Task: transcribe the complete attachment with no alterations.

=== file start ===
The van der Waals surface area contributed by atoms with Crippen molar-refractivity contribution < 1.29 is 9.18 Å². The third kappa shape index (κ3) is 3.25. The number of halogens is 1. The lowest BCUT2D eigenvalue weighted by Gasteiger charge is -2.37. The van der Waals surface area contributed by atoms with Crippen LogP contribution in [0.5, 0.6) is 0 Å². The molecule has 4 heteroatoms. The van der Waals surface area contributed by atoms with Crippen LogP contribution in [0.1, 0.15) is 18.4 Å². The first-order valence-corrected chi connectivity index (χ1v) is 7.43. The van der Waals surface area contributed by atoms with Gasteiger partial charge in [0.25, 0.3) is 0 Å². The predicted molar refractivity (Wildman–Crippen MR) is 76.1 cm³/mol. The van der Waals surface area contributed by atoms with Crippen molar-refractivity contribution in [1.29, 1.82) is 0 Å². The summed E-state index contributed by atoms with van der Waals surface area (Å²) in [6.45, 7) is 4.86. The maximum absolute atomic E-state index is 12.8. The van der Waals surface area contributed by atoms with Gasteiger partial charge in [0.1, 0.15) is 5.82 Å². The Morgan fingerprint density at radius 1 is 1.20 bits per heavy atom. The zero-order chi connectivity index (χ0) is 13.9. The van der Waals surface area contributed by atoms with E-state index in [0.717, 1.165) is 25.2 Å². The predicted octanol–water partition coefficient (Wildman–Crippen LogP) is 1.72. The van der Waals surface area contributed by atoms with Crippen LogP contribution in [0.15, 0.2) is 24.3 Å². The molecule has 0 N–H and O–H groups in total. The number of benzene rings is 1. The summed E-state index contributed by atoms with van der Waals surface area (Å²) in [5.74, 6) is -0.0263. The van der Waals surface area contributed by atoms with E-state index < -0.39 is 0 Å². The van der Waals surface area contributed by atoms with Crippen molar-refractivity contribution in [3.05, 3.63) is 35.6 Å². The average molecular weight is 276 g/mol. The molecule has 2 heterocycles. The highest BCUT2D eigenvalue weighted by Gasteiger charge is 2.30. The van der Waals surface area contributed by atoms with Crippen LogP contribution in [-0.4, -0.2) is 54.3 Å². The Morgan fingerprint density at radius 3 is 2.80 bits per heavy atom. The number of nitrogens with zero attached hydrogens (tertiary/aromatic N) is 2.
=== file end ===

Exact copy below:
The van der Waals surface area contributed by atoms with Crippen molar-refractivity contribution < 1.29 is 9.18 Å². The third kappa shape index (κ3) is 3.25. The number of halogens is 1. The lowest BCUT2D eigenvalue weighted by Gasteiger charge is -2.37. The van der Waals surface area contributed by atoms with Crippen LogP contribution in [0.5, 0.6) is 0 Å². The molecule has 4 heteroatoms. The van der Waals surface area contributed by atoms with Crippen LogP contribution in [0.1, 0.15) is 18.4 Å². The first-order valence-corrected chi connectivity index (χ1v) is 7.43. The van der Waals surface area contributed by atoms with Gasteiger partial charge in [0.25, 0.3) is 0 Å². The predicted molar refractivity (Wildman–Crippen MR) is 76.1 cm³/mol. The van der Waals surface area contributed by atoms with Crippen molar-refractivity contribution in [1.29, 1.82) is 0 Å². The summed E-state index contributed by atoms with van der Waals surface area (Å²) in [6.45, 7) is 4.86. The maximum absolute atomic E-state index is 12.8. The van der Waals surface area contributed by atoms with Gasteiger partial charge in [0.1, 0.15) is 5.82 Å². The Morgan fingerprint density at radius 1 is 1.20 bits per heavy atom. The zero-order chi connectivity index (χ0) is 13.9. The van der Waals surface area contributed by atoms with E-state index in [0.717, 1.165) is 25.2 Å². The predicted octanol–water partition coefficient (Wildman–Crippen LogP) is 1.72. The van der Waals surface area contributed by atoms with Crippen LogP contribution in [0.15, 0.2) is 24.3 Å². The molecule has 0 N–H and O–H groups in total. The number of benzene rings is 1. The summed E-state index contributed by atoms with van der Waals surface area (Å²) in [5.74, 6) is -0.0263. The van der Waals surface area contributed by atoms with E-state index < -0.39 is 0 Å². The van der Waals surface area contributed by atoms with Crippen molar-refractivity contribution in [3.05, 3.63) is 35.6 Å². The average molecular weight is 276 g/mol. The molecule has 2 heterocycles. The highest BCUT2D eigenvalue weighted by Gasteiger charge is 2.30. The van der Waals surface area contributed by atoms with Crippen LogP contribution in [-0.4, -0.2) is 54.3 Å². The Morgan fingerprint density at radius 3 is 2.80 bits per heavy atom. The number of nitrogens with zero attached hydrogens (tertiary/aromatic N) is 2.